How St. Louis chef Brian Lagerstrom grew his YouTube to over a million subscribers and created a lucrative business
It is undeniable that the popularity of food content on the internet has exploded, making what was once the niche career of food personalities on Food Network and PBS accessible to anyone. Within the world of food content on YouTube, viewers can now find a wide berth of content from chefs of Michelin-starred restaurants to complete cooking novices and shock-value short form content known colloquially as “food porn.”
But St. Louisan Brian Lagerstrom has forged his own path in the creator space, choosing to pursue informational content with a healthy dose of personality, and that path has paid off. Lagerstrom now sits just over the million-subscriber mark, raking in hundreds of thousands of views per upload and 4 to 6 million views per month, and he supports himself and his family on his internet career alone. (When Sauce last checked in with him in 2020, he had just a few thousand subscribers.) Lagerstrom went from a restaurant industry expat to a darling of the internet cooking scene in a matter of months.
As someone who has seen it all in the food world, Lagerstrom intentionally avoids shock and awe, extravagance and virality. And in his three and a half years as a content creator, his voice has shifted away from a know-it-all chef to a friendly guide.
“Early on, I felt like I needed to present myself as an authority. … My gig isn’t to be an authority anymore, my gig is to be a fellow explorer on the journey with you as the audience member,” Lagerstrom said.
Lagerstrom made a name for himself in 2015 as sous chef of the now-closed Niche when its co-owner and chef Gerard Craft won the James Beard Foundation Award for Best Chef: Midwest. After leaving Niche, he transitioned away from fine dining and helped create Union Loafers Cafe and Bread Bakery.
But in 2018, Lagerstrom left the restaurant industry altogether, choosing to enter the private sector as a consultant for US Foods to achieve more balance with a less demanding, higher paying job. “There's a lot of gnarly moments over the years where you're just like, ‘I'm a smart guy who went to college, who works hard, how am I still only making $35,000 a year for working 70 hours?’” Lagerstrom said.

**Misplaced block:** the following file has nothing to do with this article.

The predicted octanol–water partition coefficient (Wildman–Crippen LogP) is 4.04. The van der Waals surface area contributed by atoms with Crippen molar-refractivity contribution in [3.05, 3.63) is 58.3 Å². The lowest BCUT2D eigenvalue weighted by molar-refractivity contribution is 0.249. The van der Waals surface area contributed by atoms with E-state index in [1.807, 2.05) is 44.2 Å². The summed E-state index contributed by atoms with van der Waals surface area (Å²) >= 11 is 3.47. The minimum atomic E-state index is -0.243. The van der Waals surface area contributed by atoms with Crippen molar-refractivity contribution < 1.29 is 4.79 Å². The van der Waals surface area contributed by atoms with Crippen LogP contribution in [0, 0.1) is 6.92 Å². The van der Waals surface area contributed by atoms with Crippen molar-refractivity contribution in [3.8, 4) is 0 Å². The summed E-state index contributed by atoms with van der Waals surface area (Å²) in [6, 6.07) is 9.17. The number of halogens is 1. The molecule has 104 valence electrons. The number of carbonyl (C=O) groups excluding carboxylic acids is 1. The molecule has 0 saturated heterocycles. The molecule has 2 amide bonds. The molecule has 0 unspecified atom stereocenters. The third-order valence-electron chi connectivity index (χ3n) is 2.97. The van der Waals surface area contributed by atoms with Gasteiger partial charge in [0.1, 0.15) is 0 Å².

In March 2020, when the world went into lockdown, pandemic cutbacks led to Lagerstrom being furloughed by US Foods. The following day, Lagerstrom started his YouTube channel, originally known as Weeds and Sardines, which focused on both cooking and gardening. As it grew, Lagerstrom realized that it would perform better if he leaned exclusively on his cooking talents. Luckily, he began to see a sharp rise in viewership, and he has since been able to sustain his family on YouTube alone through his eponymous channel.
Having millions of eyes on your content brings millions of opinions along with them. Over the years, Lagerstrom has had to learn to listen and learn from certain voices and ignore the inevitable negativity. And while he is clearly knowledgeable and experienced, he never tells his audience that his recipes reign supreme. He encourages exploration and growth in the home kitchen with bursts of personality like his obligatory dance break at the end of every video.
“A lot of people tell me in the comments that they like my vibe … being silly and having jokes makes me like the videos better,” said Lagerstrom.
As a firmly established player in the food content creator space, Lagerstrom, while undecided, has his sights set on something new. He’s currently working toward bringing a custom knife to the marketplace though he’s not sure if his plan will come to fruition.
“I’m trying to bring a value option to the market: a good combination of price and quality,” he said. “The silhouette is kind of a mash-up of two of my favorite knives of all time: One is $30 and one is $300. I want the geometry of an expensive knife but with more affordable steel. It feels like a natural fit for the brand.”
“Somebody like me needs to continue to do different things to stay driven and focused. I don't know what that thing is yet because, right now, it's very much just making videos,” said Lagerstrom, who creates his content with only the help of his wife Lauren Adermann. “You can’t do new, interesting things without help, so maybe we come up with a cookbook or we develop a product or something, but that's just not really possible without help.”
Expanding a business as volatile as YouTube comes with added risk. If Lagerstrom is to bring on a team of people, the unpredictable business model now has to support more than just Lagerstrom and Adermann. But if Lagerstrom has proven one thing, it’s that he is adaptable and capable, and willing to put in the work to make a product as close to perfection as possible.
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